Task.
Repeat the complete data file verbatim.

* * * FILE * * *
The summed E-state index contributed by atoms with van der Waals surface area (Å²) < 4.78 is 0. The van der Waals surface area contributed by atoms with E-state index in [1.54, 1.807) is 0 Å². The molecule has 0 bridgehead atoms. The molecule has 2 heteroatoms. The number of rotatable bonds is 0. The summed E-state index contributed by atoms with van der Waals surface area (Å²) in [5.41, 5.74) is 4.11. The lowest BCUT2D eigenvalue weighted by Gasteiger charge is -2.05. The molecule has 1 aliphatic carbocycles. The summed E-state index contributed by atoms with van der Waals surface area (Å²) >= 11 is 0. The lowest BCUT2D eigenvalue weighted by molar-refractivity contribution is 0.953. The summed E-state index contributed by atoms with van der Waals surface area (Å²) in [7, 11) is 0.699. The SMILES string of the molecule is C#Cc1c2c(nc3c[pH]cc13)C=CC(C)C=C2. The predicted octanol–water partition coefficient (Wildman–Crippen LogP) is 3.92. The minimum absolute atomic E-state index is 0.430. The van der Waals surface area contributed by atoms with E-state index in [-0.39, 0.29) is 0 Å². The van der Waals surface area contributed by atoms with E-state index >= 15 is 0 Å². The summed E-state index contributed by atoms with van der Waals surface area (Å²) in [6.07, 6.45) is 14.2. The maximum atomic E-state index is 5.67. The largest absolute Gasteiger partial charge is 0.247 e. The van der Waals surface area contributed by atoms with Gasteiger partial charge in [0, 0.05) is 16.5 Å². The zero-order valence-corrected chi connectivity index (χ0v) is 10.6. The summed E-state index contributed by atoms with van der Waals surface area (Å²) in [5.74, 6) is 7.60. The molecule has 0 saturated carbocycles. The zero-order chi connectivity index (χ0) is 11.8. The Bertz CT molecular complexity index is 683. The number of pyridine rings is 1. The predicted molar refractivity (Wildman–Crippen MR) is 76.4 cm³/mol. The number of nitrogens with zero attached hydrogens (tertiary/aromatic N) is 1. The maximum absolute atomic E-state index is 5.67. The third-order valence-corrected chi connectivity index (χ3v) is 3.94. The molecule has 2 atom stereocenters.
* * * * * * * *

The summed E-state index contributed by atoms with van der Waals surface area (Å²) < 4.78 is 0. The van der Waals surface area contributed by atoms with E-state index in [1.54, 1.807) is 0 Å². The molecule has 0 bridgehead atoms. The molecule has 2 heteroatoms. The number of rotatable bonds is 0. The summed E-state index contributed by atoms with van der Waals surface area (Å²) in [5.41, 5.74) is 4.11. The lowest BCUT2D eigenvalue weighted by Gasteiger charge is -2.05. The molecule has 1 aliphatic carbocycles. The summed E-state index contributed by atoms with van der Waals surface area (Å²) >= 11 is 0. The lowest BCUT2D eigenvalue weighted by molar-refractivity contribution is 0.953. The summed E-state index contributed by atoms with van der Waals surface area (Å²) in [7, 11) is 0.699. The SMILES string of the molecule is C#Cc1c2c(nc3c[pH]cc13)C=CC(C)C=C2. The predicted octanol–water partition coefficient (Wildman–Crippen LogP) is 3.92. The minimum absolute atomic E-state index is 0.430. The van der Waals surface area contributed by atoms with E-state index in [-0.39, 0.29) is 0 Å². The van der Waals surface area contributed by atoms with E-state index >= 15 is 0 Å². The summed E-state index contributed by atoms with van der Waals surface area (Å²) in [6.07, 6.45) is 14.2. The maximum atomic E-state index is 5.67. The largest absolute Gasteiger partial charge is 0.247 e. The van der Waals surface area contributed by atoms with Gasteiger partial charge in [0, 0.05) is 16.5 Å². The zero-order valence-corrected chi connectivity index (χ0v) is 10.6. The summed E-state index contributed by atoms with van der Waals surface area (Å²) in [5.74, 6) is 7.60. The molecule has 0 saturated carbocycles. The zero-order chi connectivity index (χ0) is 11.8. The Bertz CT molecular complexity index is 683. The number of pyridine rings is 1. The predicted molar refractivity (Wildman–Crippen MR) is 76.4 cm³/mol. The number of nitrogens with zero attached hydrogens (tertiary/aromatic N) is 1. The maximum absolute atomic E-state index is 5.67. The third-order valence-corrected chi connectivity index (χ3v) is 3.94. The molecule has 2 atom stereocenters.